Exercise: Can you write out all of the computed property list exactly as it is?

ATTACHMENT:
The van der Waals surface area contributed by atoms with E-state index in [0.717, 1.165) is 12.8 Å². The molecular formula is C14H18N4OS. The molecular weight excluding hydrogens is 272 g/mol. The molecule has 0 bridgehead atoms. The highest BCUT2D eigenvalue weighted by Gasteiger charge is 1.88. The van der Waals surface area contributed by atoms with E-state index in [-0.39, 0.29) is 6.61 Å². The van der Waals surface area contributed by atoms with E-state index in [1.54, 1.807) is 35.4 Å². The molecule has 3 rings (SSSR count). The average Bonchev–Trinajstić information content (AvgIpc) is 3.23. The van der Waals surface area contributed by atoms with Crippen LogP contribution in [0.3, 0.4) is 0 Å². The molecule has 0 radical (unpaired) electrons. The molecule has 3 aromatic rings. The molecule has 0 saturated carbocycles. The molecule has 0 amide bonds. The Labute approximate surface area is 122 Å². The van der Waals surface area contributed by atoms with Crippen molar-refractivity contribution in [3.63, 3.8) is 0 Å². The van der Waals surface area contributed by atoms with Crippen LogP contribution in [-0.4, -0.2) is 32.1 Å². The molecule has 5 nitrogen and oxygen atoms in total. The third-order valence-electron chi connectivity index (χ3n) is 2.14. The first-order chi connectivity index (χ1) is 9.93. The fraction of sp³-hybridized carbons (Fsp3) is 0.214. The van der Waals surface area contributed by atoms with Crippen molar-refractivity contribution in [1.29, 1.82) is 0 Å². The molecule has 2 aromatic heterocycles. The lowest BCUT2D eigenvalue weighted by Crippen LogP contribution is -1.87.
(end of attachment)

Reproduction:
The van der Waals surface area contributed by atoms with E-state index in [0.717, 1.165) is 12.8 Å². The molecular formula is C14H18N4OS. The molecular weight excluding hydrogens is 272 g/mol. The molecule has 0 bridgehead atoms. The highest BCUT2D eigenvalue weighted by Gasteiger charge is 1.88. The van der Waals surface area contributed by atoms with E-state index in [-0.39, 0.29) is 6.61 Å². The van der Waals surface area contributed by atoms with E-state index in [1.54, 1.807) is 35.4 Å². The molecule has 3 rings (SSSR count). The average Bonchev–Trinajstić information content (AvgIpc) is 3.23. The van der Waals surface area contributed by atoms with Crippen LogP contribution in [0.3, 0.4) is 0 Å². The molecule has 0 radical (unpaired) electrons. The molecule has 3 aromatic rings. The molecule has 0 saturated carbocycles. The molecule has 0 amide bonds. The Labute approximate surface area is 122 Å². The van der Waals surface area contributed by atoms with Crippen molar-refractivity contribution in [3.63, 3.8) is 0 Å². The van der Waals surface area contributed by atoms with Crippen LogP contribution in [-0.4, -0.2) is 32.1 Å². The molecule has 5 nitrogen and oxygen atoms in total. The third-order valence-electron chi connectivity index (χ3n) is 2.14. The first-order chi connectivity index (χ1) is 9.93. The fraction of sp³-hybridized carbons (Fsp3) is 0.214. The van der Waals surface area contributed by atoms with Crippen molar-refractivity contribution in [1.29, 1.82) is 0 Å². The molecule has 2 aromatic heterocycles. The lowest BCUT2D eigenvalue weighted by Crippen LogP contribution is -1.87.